It's fair to say that Facebook (NASDAQ:FB) has gotten itself into a bit of a pickle. A growing number of users and investors are turning on the social-networking giant after data security concerns surfaced. An expose on Cambridge Analytica's tactics in potentially helping sway the 2016 presidential elections claimed that the data-analytics firm gained access to about 50 million Facebook profiles by taking advantage of Facebook's data-sharing features. It didn't help matters when a former platform operations manager responsible for policing data breaches by third-party developers claimed that profile harvesting was common when he was there between 2011 and 2012.
The stock suffered its biggest one-day decline since 2012 following the news, and when Facebook finally did respond, it failed to woo investors back. Facebook apologized for not doing a better job of protecting user data at the time, but it also pointed out how it's been improving on that front and will be making additional changes.
There's no denying that Facebook will beef up its defenses when it comes to third-party data extraction, but have consumers had enough? Online users can be fickle. The stock tumbled 13.9% for the week.
A hashtag by any other name
Facebook's brand is coming under fire, and the stock is now trading more than 18% below the all-time high it hit last month. A #deletefacebook hashtag has caught on, and the heat began to rise even more when Elon Musk and WhatsApp's co-founder got into the platform bashing:
Instagram's probably ok imo, so long as it stays fairly independent. I don't use FB & never have, so don't think I'm some kind of martyr or my companies are taking a huge blow. Also, we don't advertise or pay for endorsements, so ... don't care.— Elon Musk (@elonmusk) March 23, 2018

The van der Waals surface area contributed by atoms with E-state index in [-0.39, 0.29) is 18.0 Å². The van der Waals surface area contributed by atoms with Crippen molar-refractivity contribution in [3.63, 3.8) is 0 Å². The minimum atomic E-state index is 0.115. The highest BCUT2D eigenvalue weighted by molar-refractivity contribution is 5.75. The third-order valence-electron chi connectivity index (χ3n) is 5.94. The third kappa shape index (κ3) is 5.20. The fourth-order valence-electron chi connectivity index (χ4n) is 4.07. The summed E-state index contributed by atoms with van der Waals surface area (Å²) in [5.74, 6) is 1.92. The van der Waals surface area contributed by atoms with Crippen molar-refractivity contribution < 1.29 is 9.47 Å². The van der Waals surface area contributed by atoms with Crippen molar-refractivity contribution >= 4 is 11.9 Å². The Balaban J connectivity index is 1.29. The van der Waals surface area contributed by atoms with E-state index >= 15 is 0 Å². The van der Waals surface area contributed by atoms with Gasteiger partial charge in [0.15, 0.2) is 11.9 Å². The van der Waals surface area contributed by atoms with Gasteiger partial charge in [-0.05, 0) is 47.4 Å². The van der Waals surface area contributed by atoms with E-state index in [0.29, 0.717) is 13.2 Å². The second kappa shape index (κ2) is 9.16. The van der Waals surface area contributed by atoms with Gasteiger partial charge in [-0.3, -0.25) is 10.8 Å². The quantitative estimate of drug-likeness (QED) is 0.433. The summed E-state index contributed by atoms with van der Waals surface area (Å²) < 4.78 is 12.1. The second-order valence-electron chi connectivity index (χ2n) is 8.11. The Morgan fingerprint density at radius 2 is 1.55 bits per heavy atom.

Wall Street, for the most part, sided with Facebook. Most analysts think the sell-off presents a buying opportunity.
Sam Kemp at Piper thinks the saber-rattling will pass. He recognizes that the dot-com behemoth could've done a better job of securing user data, but he thinks the long-term relevance of the scandal will be minimal. He is sticking to his overweight rating and $210 price target.
Ken Sena at Wells Fargo thinks CEO Mark Zuckerberg's response, criticized by some as coming too late, was reasonable. He believes the mandate to ensure user privacy is genuine and sees it as a constructive first step for Facebook. He's also sticking to his bullish outperform market call on the stock.
Not every analyst was offering a thumbs-up, though. Scott Devitt at Stifel slashed his price target from $195 to $168, arguing that the data issues are significant and that businesses built on trust have a hard time winning that trust back once it's squandered.
It's too early to know if the events over the past week will haunt Facebook materially in the near future. If advertisers freak out or users follow through on the #deletefacebook threat, there will be a near-term hiccup. Facebook's saving grace is that there's no one close to it as a social network in terms of breadth of users. Folks go where the people are, and for now the networking effect is still in Facebook's corner.